Sayville residents protest proposed Rechler apartments at Island Hills


Milynn Augulis has less than two months to strengthen her ranks before a forthcoming battle in a four-year standoff.

The president of the Greater Islip Association opposes Rechler Equity Partner’s Greybarn Sayville proposal, which seeks a 27-building 1,365-unit residential complex built at the 114-acre site of the former Island Hills golf course.

Sporting a popular “No Zone Change” red t-shirt, she stood among 120 protesters gathered at the corner of Lakeland Avenue and 11th St. Sunday afternoon from noon to 2 p.m. The crowd galvanized to oppose Rechler’s 2017 request — which remains under review — to change the site’s zoning from residential to planned development district for multi-family housing.

Demonstraitions like Sunday’s, as well as mailings that Augulis hopes to issue, are recruitment efforts before a Town of Islip public hearing slated for December. As vice president of the Connetquot Board of Education, she is a firm believer that numbers speak volumes.

“The idea is to fill up those venues,” she said. “I know if my room fills up with parents, it’s a hot topic people are concerned about.”

Too tall

Rechler’s proposal calls for 1,365 market-rate and workforce apartments and amenities, such as swimming pools, dog parks, a screening room, billiards and game rooms, a community garden, grilling areas and fire pits, according to the project’s webpage.

Four-story buildings will contain this living and amenity space, the height of which residents feel is inappropriate in a residential neighborhood.

“I’ve been out here because we’re trying to save a community,” Kevin Shapiro, one of the protesters, said. “There’s a big buildout going on on Long Island but this one is right in the middle of a neighborhood.”

Golf course chemicals

The developer’s Greybarn Sayville webpage lists community concerns that will be considered throughout its review process, from the uncharacteristic nature of a four-story project in a residential neighborhood to environmental impacts.

Residents are concerned the construction process will release pesticides and other chemicals used on the former golf course, causing them to become airborne and contaminate Green’s Creek. there’s also concern over the disruption of natural habitats, native and potentially endangered plant life and storm water patterns.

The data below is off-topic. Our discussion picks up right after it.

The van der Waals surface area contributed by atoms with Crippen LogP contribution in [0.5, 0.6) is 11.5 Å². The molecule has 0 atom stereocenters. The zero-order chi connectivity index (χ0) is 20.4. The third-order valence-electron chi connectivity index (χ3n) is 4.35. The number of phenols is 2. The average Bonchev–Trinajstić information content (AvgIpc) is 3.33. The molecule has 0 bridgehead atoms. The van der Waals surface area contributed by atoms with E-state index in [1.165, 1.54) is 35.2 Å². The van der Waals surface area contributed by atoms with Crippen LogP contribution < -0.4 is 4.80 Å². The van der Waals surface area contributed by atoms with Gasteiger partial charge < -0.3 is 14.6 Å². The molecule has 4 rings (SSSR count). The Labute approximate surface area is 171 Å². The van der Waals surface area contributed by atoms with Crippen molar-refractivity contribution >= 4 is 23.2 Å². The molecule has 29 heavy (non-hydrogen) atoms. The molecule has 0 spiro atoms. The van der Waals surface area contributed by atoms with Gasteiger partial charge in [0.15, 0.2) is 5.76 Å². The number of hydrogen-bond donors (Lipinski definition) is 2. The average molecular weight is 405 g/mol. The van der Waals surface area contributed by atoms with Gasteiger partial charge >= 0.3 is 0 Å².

Too many cars

One notable absence from the developer’s list of concerns is traffic.

Dozens of cars honked their horns as they drove by the protest. Many protesters pointed to the volume of vehicles as another point of contention with the apartment complex.

“During the week, you always have a jam up,” Shapiro said. “It’s already bad, figure you add another 3,000 people, it will be so much worse.”

“It just doesn’t make sense here,” fellow protester Tom Johnson added. “If they had mass transportation here, if they had sewer infrastructure here going to a municipal plant that’s out of area, if they had the proper streets here for the amount of cars, it would be a little bit better.”

To address some of these issues, the Greater Islip Association raised about $25,000 to hire engineers for private traffic and environmental impact studies. Augulis said they are awaiting the results.

Rechler’s response

Gregg Rechler, a co-managing partner of Rechler Equity Partners, prepared a statement following the upset in the Sayville community.

“We have spent more than four years listening to the community’s feedback on the initial plan for Greybarn Sayville and have launched a new website that articulates the points of concern by Sayville residents and much more,” Rechler said in the statement. “We remain committed to working through the Town’s process and are eager for the opportunity to present a significantly-revised, community-enhanced plan that takes this feedback into account.”

Despite the Greybarn Sayville web page and Rechler’s statement, community members feel ignored.

“The developers have been very unwilling to work with us,” protester John Tafe said. “We got frustrated because we’re working so hard and it feels like their not listening. They say they are, but the plans still haven’t changed since 2017. They just updated their website saying they’re listening to us.”